A methodology for enhanced flexibility of integrated assessment in agriculture
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Agriculture is interrelated with the socio-economic and natural environment and faces increasingly the problem of managing its multiple functions in a sustainable way. Growing emphasis is on adequate policies that can support both agriculture and sustainable development. Integrated Assessment and Modelling (IAM) can provide insight into the potential impacts of policy changes. An increasing number of Integrated Assessment (IA) models are being developed, but these are mainly monolithic and are targeted to answer specific problems. Approaches that allow flexible IA for a range of issues and functions are scarce. Recently, a methodology for policy support in agriculture has been developed that attempts to overcome some of the limitations of earlier IA models. The proposed framework (SEAMLESS-IF) integrates relationships and processes across disciplines and scales and combines quantitative analysis with qualitative judgments and experiences. It builds on the concept of systems analysis and attempts to enable flexible coupling of models and tools. The present paper aims to describe progress in improving flexibility of IAM achieved with the methodology developed for SEAMLESS-IF. A brief literature review identifying limitations in the flexibility of IAM is followed by a description of the progress achieved with SEAMLESS-IF. Two example applications are used to illustrate relevant capabilities of SEAMLESS-IF. The examples refer to (i) the impacts on European agriculture of changes in world trade regulations and (ii) regional impacts of the EU Nitrates Directive in combination with agro-management changes. We show that improving the flexibility of IAM requires flexibility in model linking but also a generic set up of all IA steps. This includes problem and scenario definition, the selection and specification of indicators and the indicator framework, the structuring of the database, and the visualization of results. Very important is the flexibility to integrate, select and link models, data and indicators depending on the application. Technical coupling and reusability of model components is greatly improved through adequate software architecture (SEAMLESS-IF uses OpenMI). The use of ontology strongly supports conceptual consistency of model linkages. However, the scientific basis for linking models across disciplines and scales is still weak and requires specific attention in future research. We conclude that the proposed framework significantly advances flexibility in IAM and that it is a good basis to further improve integrated modelling for policy impact assessment in agriculture. (C) 2009 Elsevier Ltd. All rights reserved.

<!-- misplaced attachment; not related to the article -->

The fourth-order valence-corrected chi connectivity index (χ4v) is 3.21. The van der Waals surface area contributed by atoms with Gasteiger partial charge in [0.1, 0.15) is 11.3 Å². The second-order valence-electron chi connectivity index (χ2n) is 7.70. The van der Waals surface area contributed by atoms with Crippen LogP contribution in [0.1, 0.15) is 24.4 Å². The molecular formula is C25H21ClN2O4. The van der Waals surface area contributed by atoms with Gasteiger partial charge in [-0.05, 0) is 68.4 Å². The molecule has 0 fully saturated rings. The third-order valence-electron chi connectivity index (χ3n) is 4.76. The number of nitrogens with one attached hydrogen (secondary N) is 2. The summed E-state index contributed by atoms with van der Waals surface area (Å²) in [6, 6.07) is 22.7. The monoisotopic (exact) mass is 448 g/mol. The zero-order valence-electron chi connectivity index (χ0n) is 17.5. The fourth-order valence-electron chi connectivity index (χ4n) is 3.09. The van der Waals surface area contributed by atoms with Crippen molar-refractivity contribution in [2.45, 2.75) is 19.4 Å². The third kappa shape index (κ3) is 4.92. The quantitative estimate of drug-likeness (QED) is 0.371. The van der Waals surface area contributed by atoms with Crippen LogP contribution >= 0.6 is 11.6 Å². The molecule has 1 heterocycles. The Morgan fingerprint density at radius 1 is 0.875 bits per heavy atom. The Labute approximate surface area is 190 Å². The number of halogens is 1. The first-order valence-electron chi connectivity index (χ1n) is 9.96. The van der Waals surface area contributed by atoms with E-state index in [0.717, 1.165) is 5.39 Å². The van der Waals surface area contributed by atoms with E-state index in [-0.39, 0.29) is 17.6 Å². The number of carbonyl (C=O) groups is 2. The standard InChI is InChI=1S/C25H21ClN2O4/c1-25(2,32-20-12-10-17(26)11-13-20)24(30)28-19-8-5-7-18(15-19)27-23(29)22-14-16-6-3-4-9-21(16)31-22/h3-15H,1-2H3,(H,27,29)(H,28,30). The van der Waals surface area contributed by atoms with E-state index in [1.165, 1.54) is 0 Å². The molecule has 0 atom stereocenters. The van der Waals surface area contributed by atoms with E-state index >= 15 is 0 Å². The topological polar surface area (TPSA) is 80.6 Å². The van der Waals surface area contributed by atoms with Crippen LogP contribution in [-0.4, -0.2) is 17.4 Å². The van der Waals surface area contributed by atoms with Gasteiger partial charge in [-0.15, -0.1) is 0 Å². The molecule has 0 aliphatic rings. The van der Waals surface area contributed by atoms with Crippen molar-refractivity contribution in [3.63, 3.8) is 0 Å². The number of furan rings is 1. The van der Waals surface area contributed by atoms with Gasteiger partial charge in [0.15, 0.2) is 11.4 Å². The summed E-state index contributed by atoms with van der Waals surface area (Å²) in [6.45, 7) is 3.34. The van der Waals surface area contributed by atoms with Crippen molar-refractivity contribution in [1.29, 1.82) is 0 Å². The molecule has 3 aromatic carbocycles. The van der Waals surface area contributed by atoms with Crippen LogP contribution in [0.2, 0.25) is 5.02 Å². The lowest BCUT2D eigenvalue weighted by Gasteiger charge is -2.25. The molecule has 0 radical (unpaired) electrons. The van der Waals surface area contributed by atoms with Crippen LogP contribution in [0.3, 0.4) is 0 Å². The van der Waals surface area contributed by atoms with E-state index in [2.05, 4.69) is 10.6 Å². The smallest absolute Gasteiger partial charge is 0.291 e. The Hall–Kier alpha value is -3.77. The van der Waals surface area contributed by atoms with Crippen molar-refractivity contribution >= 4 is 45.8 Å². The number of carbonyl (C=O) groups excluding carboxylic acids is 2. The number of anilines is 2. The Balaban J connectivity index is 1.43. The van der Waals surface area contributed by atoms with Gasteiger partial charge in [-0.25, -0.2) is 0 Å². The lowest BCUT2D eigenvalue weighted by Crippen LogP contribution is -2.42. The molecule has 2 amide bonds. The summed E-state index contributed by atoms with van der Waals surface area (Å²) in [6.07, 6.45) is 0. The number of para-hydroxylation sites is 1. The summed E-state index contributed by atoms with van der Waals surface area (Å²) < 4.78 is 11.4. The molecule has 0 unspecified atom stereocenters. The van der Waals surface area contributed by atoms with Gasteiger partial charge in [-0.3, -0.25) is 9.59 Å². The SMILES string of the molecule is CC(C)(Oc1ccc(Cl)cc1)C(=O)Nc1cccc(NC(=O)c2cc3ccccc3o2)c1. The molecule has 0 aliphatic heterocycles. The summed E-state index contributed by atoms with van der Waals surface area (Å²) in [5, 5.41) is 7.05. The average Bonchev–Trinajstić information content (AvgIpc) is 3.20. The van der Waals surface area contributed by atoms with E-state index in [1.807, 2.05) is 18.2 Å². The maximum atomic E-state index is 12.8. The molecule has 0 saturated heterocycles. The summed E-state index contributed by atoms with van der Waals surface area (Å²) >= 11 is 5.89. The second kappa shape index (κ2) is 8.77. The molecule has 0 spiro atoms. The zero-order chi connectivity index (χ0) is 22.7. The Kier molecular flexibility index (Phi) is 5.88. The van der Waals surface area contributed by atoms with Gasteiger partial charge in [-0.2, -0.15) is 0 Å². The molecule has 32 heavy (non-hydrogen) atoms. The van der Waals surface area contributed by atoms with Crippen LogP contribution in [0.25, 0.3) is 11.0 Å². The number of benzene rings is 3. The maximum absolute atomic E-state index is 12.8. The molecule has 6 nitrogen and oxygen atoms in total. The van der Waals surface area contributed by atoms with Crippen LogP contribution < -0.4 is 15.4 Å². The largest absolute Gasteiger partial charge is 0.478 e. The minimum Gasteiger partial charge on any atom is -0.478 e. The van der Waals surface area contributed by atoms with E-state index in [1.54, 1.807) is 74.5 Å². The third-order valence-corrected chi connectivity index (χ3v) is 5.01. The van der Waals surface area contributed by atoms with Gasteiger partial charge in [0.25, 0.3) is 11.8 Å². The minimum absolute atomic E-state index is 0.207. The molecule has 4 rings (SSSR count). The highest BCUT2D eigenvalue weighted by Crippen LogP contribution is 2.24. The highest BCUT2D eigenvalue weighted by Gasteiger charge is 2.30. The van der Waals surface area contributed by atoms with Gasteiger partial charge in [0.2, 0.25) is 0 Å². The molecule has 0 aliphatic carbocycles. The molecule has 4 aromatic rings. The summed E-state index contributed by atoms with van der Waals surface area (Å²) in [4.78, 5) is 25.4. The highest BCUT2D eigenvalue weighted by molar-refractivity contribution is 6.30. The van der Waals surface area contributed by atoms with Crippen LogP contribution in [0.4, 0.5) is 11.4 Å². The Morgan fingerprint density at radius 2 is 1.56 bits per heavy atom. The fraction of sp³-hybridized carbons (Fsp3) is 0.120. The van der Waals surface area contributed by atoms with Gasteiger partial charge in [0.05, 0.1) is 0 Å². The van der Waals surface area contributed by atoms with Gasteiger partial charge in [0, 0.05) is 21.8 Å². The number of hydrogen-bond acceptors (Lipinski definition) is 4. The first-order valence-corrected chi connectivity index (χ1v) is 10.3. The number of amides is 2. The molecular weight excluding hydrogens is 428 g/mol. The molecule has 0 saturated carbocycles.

|Research areas and keywords||
Subject classification (UKÄ) – MANDATORY
|Journal||Environmental Science and Policy|
|Publication status||Published - 2009|